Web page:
Archive for the ‘photography’ Category

Henry Roth House, Postscript

Sunday, September 5th, 2010

– by M. Thornton

We met Dianne Roth and her father Milton last year, when they stopped by our house at 5 South Fox Street, the bungalow and compound that Henry Roth had built. Dianne, Henry’s granddaughter, sent this news article that was published soon after the house was built. (Denver wanted to tax Henry Roth more than he had paid in materials for the house.)

She included some family photographs:
• Rusty, her dad’s dog, in front of the house, in the early 1930s
• A wedding picture of Henry and Mary Roth
• Henry Roth the granddad
• Mary Roth and Henry’s sister Mabel
• Henry and his granddaughter Dianne
• Three generations of Roths: Henry, Dianne, and Milton
• Milton Roth in the bathroom, which doesn’t look that much different from today.

It’s nice to get to know the builder and paterfamilias, through his family. We expect to see more of the family this summer or next, for a planned reunion.

The Roth Family in the 1930's

Henry and Mary Roth, 1908

Henry and Mary Roth Wedding Photo, 1908

Henry Roth in the Denver Post during the 1930's

B50 note: Henry Roth built the bungalow style houses in the Baker Neighborhood by hand in the 1920’s and 1930’s. The house is on the national historic register. M Thornton added this as a postscript to his original post, The Henry Roth Houses on Fox Street.

Flood of ’64 – “Fierce as ten furies, terrible as hell”

Monday, May 25th, 2009

—by O. J. Goldrick. First published on May 25th 1864 in “The Commonwealth”, six days after the Denver flood.

Higher, broader, deeper, and swifter boiled the waves of water, as the mass of flood, freighted with treasure, trees, and live stock, leaped towards the Blake street bridge, prancing with the violence of a fiery steed stark mad:

“Fierce as ten furies, terrible as hell.”

Great God! and are we all “gone up,” and is there no power to stem the tide was asked all round. But no; as if that nature demanded it, or there was need of the severe lesson it teacheth to the citizens of town, the waves dashed higher still, and the volume of water kept on eroding bluffs and bank, and undermining all the stone and foundations in its rapid course.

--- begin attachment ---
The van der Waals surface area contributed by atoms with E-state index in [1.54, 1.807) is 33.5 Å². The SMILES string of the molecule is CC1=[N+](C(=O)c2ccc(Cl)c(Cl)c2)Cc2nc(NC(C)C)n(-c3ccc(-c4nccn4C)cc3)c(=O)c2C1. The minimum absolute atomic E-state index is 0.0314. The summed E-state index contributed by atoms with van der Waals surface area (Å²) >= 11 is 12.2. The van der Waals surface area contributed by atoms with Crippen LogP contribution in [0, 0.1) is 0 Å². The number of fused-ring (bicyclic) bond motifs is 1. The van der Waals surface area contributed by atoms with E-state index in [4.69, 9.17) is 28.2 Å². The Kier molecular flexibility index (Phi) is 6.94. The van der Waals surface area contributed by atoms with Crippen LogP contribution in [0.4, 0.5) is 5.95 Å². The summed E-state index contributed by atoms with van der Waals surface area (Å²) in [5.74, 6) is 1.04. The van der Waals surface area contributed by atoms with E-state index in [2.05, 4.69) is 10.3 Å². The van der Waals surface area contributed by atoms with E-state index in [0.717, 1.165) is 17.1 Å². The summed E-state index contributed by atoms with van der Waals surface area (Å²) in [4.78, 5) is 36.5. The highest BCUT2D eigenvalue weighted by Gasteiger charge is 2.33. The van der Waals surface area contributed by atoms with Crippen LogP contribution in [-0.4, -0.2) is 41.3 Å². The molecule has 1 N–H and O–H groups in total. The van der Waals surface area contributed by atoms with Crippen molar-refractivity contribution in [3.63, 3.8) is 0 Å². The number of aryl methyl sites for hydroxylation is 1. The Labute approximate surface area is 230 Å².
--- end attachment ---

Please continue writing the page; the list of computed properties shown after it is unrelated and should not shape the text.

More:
The inundation of the Nile, the Noachian deluge, and that of Prometheus’ son, Deucalien, the Noah of the Greeks, were now in danger of being out-deluged by this great phenomenon of ’64.

Denver Flood of 1864 - Larimer Street Looking West

Denver Flood of 1864 - Larimer Street Looking West


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Photographing Denver 1984–1992

Sunday, April 26th, 2009

—by Kim Allen

Back in the 80’s and 90’s I photographed some of Denver’s architecture. This period was the transition of some of Denver’s past architectural heritage and merging of contemporary designs. I had to document some of these buildings before they were gone; it was a tremendous experience. Buildings have a little bit of us in them, and we in them, we need each other. Let us go out and revisit some of these links of our lives in a brief little journey.

1.) Wynkoop’s founding members. On a bright fall day, certainly deserted in lower downtown, some dreams and a wonderful building were fermenting to add to an emerging civic pride in Denver. I had an appointment with the “crew” at the Wynkoop Brewing Co. and walked into a bustling construction project. Sawdust on the floor, I could envision the sight and smell of beer and its enthusiasts. The large sign, “Wynkoop Brewing Company,” was a perfect backdrop for some of the founding members as they proudly stood below. Amid the grime and abandoned streets and buildings, the group and dog excitedly were captured on film. It is one of my favorite photographs. 1988

2.) Auditorim Arena/Temple Buell Theatre. It was a Sunday morning, back in the day a great time to jump over a fence and look onto memories. I had danced in elementary school on that floor, seen concerts and basketball games. On the corner of 13th and Champa, we picked up our baseball uniforms as members of ” The Oldtimers League ” as youths. I looked onto the floor and the balcony seats dismanting, a huge mechanical crane now at the “freethrow line.” The seats wrapped around me. High up, the long windows welcomed beautiful rays of sunshine casting down. It was exciting and sad at the same time to view this scene. 1992

3.) Manuel Martinez Mural. Sanchez Park, 13th and Federal Blvd. This image repesented the Spanish heritage of Denver. I would think of the Indians as well, the Platte River just beyond, and nearby Cherry Creek. The mural, an homage to nature, contrast with downtown, different worlds, never to meet. 1986

4.) Elitch Theatre. The theatre was inviting and charming, intimate and glowing. All the wood, the chairs and beams grace a gentle atmosphere. Hosting many high quality plays, the amusement park was relocating, and the theatre would not be able to make the move. A special place, soulful and peaceful. 1992

5.) 16th St. Viaduct looking S.E. over Platte St. and into lower downtown. A long and strong viaduct piercing the valley from the Highlands to downtown. Above the ground 25 feet, the blacktop road and steel handrails connect the neighborhoods. Central St. to the west, and Wazee St. to the east, and spanning Platte St. Remember those stairs up from the ground at various points, leading to the bus stops? 1984

6.) Mammoth Gardens grand re-opening. The Fernandez family owed the gardens, revitalized it and had a wonderful party to open it again. Over the years roller skating and even some rock and roll concerts in the late 60’s had been at the gardens. Tonight belonged to the Fernandez family and the great Tito Puente Band to entertain the dancing, and seated crowd, at large round tables. It was impressive, happy and exciting. 1992